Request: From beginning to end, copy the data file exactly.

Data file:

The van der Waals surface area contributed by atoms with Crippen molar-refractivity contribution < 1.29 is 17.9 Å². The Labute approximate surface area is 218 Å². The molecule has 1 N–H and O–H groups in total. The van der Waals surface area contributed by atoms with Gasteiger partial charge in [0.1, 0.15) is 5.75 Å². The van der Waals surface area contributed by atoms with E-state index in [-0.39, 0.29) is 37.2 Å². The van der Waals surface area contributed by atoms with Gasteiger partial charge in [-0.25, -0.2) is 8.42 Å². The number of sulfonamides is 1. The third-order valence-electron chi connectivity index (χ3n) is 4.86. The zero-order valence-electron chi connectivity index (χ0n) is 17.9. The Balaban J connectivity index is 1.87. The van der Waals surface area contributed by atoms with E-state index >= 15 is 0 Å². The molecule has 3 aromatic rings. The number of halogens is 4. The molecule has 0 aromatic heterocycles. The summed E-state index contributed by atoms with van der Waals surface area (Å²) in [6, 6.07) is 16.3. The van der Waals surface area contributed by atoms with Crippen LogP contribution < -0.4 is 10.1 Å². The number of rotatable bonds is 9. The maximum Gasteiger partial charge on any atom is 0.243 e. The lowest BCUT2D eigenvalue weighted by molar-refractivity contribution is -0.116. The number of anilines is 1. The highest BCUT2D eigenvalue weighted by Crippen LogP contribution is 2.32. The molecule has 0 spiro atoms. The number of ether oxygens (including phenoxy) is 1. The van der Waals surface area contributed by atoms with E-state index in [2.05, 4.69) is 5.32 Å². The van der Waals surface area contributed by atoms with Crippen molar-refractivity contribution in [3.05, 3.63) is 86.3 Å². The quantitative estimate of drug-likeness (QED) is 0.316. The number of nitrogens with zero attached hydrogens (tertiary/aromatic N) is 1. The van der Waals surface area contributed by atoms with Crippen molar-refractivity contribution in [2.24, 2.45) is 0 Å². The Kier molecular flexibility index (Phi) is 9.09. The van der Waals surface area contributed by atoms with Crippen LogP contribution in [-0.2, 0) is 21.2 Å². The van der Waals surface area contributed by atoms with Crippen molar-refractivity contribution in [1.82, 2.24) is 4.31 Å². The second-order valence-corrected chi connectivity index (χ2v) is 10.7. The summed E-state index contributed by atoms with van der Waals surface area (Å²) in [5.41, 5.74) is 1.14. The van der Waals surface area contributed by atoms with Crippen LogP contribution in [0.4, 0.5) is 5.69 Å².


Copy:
The van der Waals surface area contributed by atoms with Crippen molar-refractivity contribution < 1.29 is 17.9 Å². The Labute approximate surface area is 218 Å². The molecule has 1 N–H and O–H groups in total. The van der Waals surface area contributed by atoms with Gasteiger partial charge in [0.1, 0.15) is 5.75 Å². The van der Waals surface area contributed by atoms with E-state index in [-0.39, 0.29) is 37.2 Å². The van der Waals surface area contributed by atoms with Gasteiger partial charge in [-0.25, -0.2) is 8.42 Å². The number of sulfonamides is 1. The third-order valence-electron chi connectivity index (χ3n) is 4.86. The zero-order valence-electron chi connectivity index (χ0n) is 17.9. The Balaban J connectivity index is 1.87. The van der Waals surface area contributed by atoms with E-state index >= 15 is 0 Å². The molecule has 3 aromatic rings. The number of halogens is 4. The molecule has 0 aromatic heterocycles. The summed E-state index contributed by atoms with van der Waals surface area (Å²) in [6, 6.07) is 16.3. The van der Waals surface area contributed by atoms with Crippen LogP contribution < -0.4 is 10.1 Å². The number of rotatable bonds is 9. The maximum Gasteiger partial charge on any atom is 0.243 e. The lowest BCUT2D eigenvalue weighted by molar-refractivity contribution is -0.116. The number of anilines is 1. The highest BCUT2D eigenvalue weighted by Crippen LogP contribution is 2.32. The molecule has 0 spiro atoms. The number of ether oxygens (including phenoxy) is 1. The van der Waals surface area contributed by atoms with E-state index in [2.05, 4.69) is 5.32 Å². The van der Waals surface area contributed by atoms with Crippen molar-refractivity contribution in [3.05, 3.63) is 86.3 Å². The quantitative estimate of drug-likeness (QED) is 0.316. The number of nitrogens with zero attached hydrogens (tertiary/aromatic N) is 1. The van der Waals surface area contributed by atoms with Crippen molar-refractivity contribution in [2.24, 2.45) is 0 Å². The Kier molecular flexibility index (Phi) is 9.09. The van der Waals surface area contributed by atoms with Crippen LogP contribution in [-0.2, 0) is 21.2 Å². The van der Waals surface area contributed by atoms with Crippen molar-refractivity contribution in [1.82, 2.24) is 4.31 Å². The second-order valence-corrected chi connectivity index (χ2v) is 10.7. The summed E-state index contributed by atoms with van der Waals surface area (Å²) in [5.41, 5.74) is 1.14. The van der Waals surface area contributed by atoms with Crippen LogP contribution in [0.4, 0.5) is 5.69 Å².